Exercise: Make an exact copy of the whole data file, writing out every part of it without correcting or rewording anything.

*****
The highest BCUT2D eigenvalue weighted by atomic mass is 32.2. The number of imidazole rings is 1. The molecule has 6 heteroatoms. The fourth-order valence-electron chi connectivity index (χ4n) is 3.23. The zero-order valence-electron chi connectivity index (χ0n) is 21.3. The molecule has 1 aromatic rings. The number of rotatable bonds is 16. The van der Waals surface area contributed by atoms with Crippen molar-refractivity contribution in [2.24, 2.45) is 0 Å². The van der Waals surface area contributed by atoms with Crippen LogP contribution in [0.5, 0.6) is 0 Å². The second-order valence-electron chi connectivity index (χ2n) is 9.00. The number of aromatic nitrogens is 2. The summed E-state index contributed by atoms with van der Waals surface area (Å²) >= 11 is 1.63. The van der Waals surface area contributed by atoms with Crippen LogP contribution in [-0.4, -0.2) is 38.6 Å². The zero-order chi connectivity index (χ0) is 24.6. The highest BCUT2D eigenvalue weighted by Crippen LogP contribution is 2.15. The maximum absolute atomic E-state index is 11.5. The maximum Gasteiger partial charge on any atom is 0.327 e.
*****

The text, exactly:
The highest BCUT2D eigenvalue weighted by atomic mass is 32.2. The number of imidazole rings is 1. The molecule has 6 heteroatoms. The fourth-order valence-electron chi connectivity index (χ4n) is 3.23. The zero-order valence-electron chi connectivity index (χ0n) is 21.3. The molecule has 1 aromatic rings. The number of rotatable bonds is 16. The van der Waals surface area contributed by atoms with Crippen molar-refractivity contribution in [2.24, 2.45) is 0 Å². The van der Waals surface area contributed by atoms with Crippen LogP contribution in [0.5, 0.6) is 0 Å². The second-order valence-electron chi connectivity index (χ2n) is 9.00. The number of aromatic nitrogens is 2. The summed E-state index contributed by atoms with van der Waals surface area (Å²) >= 11 is 1.63. The van der Waals surface area contributed by atoms with Crippen LogP contribution in [-0.4, -0.2) is 38.6 Å². The zero-order chi connectivity index (χ0) is 24.6. The highest BCUT2D eigenvalue weighted by Crippen LogP contribution is 2.15. The maximum absolute atomic E-state index is 11.5. The maximum Gasteiger partial charge on any atom is 0.327 e.